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International Journal of Cell Biology
Volume 2012 (2012), Article ID 273947, 12 pages
Review Article

The Role of Mitochondrial NADPH-Dependent Isocitrate Dehydrogenase in Cancer Cells

Department of Membrane Transport Biophysics (No. 75), Institute of Physiology v.v.i., Academy of Sciences of the Czech Republic, Vídeňská 1083, CZ-14220 Prague, Czech Republic

Received 16 January 2012; Accepted 19 March 2012

Academic Editor: Juan P. Bolaños

Copyright © 2012 Katarína Smolková and Petr Ježek. This is an open access article distributed under the Creative Commons Attribution License, which permits unrestricted use, distribution, and reproduction in any medium, provided the original work is properly cited.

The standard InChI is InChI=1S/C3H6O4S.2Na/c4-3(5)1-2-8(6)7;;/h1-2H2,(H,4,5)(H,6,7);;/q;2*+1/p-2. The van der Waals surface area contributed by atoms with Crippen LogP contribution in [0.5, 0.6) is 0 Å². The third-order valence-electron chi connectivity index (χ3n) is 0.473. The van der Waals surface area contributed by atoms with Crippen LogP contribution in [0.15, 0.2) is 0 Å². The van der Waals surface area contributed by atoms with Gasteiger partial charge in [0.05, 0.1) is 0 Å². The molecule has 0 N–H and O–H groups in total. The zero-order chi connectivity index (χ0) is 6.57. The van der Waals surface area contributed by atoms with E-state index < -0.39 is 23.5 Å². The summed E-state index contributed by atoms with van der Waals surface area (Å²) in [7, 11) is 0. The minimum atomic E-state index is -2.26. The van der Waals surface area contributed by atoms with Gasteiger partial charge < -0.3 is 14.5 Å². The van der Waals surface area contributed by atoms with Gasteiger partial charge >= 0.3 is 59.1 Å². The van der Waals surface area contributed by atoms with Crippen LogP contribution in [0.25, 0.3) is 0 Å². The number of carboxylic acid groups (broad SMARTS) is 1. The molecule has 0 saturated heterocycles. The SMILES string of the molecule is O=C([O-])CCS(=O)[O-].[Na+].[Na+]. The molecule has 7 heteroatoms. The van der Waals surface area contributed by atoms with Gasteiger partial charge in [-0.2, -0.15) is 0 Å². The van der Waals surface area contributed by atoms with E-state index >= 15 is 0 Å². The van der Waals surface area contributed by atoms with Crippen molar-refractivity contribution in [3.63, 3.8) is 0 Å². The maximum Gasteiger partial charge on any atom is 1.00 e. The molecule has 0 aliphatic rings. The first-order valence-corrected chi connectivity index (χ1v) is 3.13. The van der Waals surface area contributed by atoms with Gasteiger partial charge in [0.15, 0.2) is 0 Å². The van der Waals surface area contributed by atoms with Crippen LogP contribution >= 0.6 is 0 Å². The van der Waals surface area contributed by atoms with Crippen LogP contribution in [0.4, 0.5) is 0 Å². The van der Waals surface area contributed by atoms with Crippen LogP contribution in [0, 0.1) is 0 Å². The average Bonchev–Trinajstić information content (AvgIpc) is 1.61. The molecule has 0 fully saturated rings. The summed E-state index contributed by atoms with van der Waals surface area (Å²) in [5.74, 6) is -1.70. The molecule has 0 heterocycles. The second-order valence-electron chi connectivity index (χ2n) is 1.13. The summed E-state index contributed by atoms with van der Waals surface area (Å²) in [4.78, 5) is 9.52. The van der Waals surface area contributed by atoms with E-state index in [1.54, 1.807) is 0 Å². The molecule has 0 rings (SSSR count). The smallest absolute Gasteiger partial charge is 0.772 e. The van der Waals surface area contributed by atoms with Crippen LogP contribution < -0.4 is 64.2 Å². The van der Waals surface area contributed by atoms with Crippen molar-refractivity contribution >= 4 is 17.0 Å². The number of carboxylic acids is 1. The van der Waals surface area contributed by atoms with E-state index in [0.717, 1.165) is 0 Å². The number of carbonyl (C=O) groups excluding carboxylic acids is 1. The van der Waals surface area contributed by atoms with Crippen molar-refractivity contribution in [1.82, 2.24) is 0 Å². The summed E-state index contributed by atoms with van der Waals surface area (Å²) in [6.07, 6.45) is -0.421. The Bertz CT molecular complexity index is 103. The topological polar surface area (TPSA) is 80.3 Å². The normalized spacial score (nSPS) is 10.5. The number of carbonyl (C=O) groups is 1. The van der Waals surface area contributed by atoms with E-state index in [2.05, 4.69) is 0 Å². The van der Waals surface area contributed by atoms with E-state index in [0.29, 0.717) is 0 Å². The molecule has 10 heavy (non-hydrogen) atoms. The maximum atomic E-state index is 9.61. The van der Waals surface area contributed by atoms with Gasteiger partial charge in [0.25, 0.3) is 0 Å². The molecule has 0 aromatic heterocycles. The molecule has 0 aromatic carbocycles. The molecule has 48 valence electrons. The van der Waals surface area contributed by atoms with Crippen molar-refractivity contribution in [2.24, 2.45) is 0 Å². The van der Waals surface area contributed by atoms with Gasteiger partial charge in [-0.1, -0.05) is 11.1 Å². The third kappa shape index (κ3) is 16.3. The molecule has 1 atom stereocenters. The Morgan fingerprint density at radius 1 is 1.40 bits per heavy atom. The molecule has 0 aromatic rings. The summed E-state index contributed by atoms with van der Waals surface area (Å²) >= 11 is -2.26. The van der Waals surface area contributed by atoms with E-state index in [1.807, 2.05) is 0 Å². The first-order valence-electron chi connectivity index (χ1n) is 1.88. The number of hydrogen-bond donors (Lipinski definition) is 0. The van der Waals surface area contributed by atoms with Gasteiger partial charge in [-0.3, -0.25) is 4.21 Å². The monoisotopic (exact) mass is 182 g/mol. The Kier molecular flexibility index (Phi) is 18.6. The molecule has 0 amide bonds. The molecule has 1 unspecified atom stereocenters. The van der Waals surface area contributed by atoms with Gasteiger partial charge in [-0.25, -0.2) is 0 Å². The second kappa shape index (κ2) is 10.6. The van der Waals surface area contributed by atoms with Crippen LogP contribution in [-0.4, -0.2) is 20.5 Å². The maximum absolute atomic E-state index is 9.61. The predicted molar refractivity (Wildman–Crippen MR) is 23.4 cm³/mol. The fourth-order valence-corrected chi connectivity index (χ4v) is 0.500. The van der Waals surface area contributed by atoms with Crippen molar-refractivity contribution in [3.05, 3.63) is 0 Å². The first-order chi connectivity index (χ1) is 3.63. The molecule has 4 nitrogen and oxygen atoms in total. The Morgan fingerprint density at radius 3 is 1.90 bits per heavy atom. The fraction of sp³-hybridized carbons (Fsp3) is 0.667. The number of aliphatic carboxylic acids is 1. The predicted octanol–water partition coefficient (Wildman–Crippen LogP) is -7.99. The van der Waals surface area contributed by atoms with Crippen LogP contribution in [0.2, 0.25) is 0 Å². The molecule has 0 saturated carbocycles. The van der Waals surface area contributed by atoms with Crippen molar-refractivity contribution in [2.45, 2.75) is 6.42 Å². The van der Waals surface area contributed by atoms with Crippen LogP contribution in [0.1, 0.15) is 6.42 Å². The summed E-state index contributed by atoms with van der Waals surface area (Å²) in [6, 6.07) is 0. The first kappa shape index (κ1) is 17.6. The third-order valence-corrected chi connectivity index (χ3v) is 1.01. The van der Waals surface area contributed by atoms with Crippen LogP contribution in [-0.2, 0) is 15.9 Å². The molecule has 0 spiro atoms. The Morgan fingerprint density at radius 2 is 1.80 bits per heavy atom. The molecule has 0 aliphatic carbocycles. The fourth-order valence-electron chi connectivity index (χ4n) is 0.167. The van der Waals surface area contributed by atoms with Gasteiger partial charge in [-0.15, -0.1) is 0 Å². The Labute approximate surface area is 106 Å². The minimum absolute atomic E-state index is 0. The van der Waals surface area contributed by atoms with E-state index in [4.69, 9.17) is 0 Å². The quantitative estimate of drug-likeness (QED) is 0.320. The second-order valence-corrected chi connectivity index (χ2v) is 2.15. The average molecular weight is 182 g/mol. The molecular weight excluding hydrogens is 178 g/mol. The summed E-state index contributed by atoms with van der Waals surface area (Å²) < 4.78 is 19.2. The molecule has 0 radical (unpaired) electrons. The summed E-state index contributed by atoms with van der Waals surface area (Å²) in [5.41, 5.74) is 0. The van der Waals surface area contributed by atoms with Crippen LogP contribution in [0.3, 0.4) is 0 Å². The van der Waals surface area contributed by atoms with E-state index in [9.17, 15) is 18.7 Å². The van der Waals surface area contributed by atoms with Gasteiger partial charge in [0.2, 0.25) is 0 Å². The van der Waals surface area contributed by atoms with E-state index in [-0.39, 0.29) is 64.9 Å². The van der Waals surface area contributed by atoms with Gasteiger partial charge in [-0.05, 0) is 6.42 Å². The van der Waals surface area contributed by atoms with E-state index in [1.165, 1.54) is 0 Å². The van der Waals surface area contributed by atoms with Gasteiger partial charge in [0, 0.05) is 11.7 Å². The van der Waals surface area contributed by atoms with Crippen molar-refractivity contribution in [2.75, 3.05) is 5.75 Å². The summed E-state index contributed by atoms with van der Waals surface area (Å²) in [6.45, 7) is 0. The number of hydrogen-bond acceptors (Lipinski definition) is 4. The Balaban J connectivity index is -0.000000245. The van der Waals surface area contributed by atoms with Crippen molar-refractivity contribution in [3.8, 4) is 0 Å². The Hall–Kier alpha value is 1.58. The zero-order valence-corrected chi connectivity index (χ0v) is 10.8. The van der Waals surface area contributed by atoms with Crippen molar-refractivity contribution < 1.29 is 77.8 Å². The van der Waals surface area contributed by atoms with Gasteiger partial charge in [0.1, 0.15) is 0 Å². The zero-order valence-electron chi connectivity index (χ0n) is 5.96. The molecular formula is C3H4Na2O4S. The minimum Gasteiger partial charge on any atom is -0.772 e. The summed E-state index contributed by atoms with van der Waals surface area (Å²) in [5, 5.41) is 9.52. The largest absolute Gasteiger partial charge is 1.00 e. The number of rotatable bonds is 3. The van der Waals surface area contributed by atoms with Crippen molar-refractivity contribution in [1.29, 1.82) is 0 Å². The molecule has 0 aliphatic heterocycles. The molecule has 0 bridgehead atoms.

Isocitrate dehydrogenase 2 (IDH2) is located in the mitochondrial matrix. IDH2 acts in the forward Krebs cycle as an NADP+-consuming enzyme, providing NADPH for maintenance of the reduced glutathione and peroxiredoxin systems and for self-maintenance by reactivation of cystine-inactivated IDH2 by glutaredoxin 2. In highly respiring cells, the resulting NAD+ accumulation then induces sirtuin-3-mediated activating IDH2 deacetylation, thus increasing its protective function. Reductive carboxylation of 2-oxoglutarate by IDH2 (in the reverse Krebs cycle direction), which consumes NADPH, may follow glutaminolysis of glutamine to 2-oxoglutarate in cancer cells. When the reverse aconitase reaction and citrate efflux are added, this overall “anoxic” glutaminolysis mode may help highly malignant tumors survive aglycemia during hypoxia. Intermittent glycolysis would hypothetically be required to provide ATP. When oxidative phosphorylation is dormant, this mode causes substantial oxidative stress. Arg172 mutants of human IDH2—frequently found with similar mutants of cytosolic IDH1 in grade 2 and 3 gliomas, secondary glioblastomas, and acute myeloid leukemia—catalyze reductive carboxylation of 2-oxoglutarate and reduction to D-2-hydroxyglutarate, which strengthens the neoplastic phenotype by competitive inhibition of histone demethylation and 5-methylcytosine hydroxylation, leading to genome-wide histone and DNA methylation alternations. D-2-hydroxyglutarate also interferes with proline hydroxylation and thus may stabilize hypoxia-induced factor .